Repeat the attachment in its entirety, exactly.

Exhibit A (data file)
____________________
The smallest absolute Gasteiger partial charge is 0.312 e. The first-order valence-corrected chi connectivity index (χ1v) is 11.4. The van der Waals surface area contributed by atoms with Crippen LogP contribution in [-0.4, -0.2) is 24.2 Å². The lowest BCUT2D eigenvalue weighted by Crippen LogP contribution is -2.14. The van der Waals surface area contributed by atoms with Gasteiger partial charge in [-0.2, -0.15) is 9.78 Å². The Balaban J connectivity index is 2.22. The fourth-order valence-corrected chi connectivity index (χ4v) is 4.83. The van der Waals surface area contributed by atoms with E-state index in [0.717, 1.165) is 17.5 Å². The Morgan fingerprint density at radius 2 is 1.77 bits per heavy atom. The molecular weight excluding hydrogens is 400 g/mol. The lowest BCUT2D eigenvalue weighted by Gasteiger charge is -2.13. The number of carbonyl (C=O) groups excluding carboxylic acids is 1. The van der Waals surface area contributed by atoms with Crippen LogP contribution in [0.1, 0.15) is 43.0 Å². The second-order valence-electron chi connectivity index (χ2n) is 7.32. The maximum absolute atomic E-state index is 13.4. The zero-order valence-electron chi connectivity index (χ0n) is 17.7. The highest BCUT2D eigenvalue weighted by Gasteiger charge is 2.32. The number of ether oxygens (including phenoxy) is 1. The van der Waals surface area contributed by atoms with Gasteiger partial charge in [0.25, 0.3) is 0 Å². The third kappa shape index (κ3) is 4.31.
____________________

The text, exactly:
The smallest absolute Gasteiger partial charge is 0.312 e. The first-order valence-corrected chi connectivity index (χ1v) is 11.4. The van der Waals surface area contributed by atoms with Crippen LogP contribution in [-0.4, -0.2) is 24.2 Å². The lowest BCUT2D eigenvalue weighted by Crippen LogP contribution is -2.14. The van der Waals surface area contributed by atoms with Gasteiger partial charge in [-0.2, -0.15) is 9.78 Å². The Balaban J connectivity index is 2.22. The fourth-order valence-corrected chi connectivity index (χ4v) is 4.83. The van der Waals surface area contributed by atoms with E-state index in [0.717, 1.165) is 17.5 Å². The Morgan fingerprint density at radius 2 is 1.77 bits per heavy atom. The molecular weight excluding hydrogens is 400 g/mol. The lowest BCUT2D eigenvalue weighted by Gasteiger charge is -2.13. The number of carbonyl (C=O) groups excluding carboxylic acids is 1. The van der Waals surface area contributed by atoms with Crippen LogP contribution in [0.1, 0.15) is 43.0 Å². The second-order valence-electron chi connectivity index (χ2n) is 7.32. The maximum absolute atomic E-state index is 13.4. The zero-order valence-electron chi connectivity index (χ0n) is 17.7. The highest BCUT2D eigenvalue weighted by Gasteiger charge is 2.32. The number of ether oxygens (including phenoxy) is 1. The van der Waals surface area contributed by atoms with Gasteiger partial charge in [0.25, 0.3) is 0 Å². The third kappa shape index (κ3) is 4.31.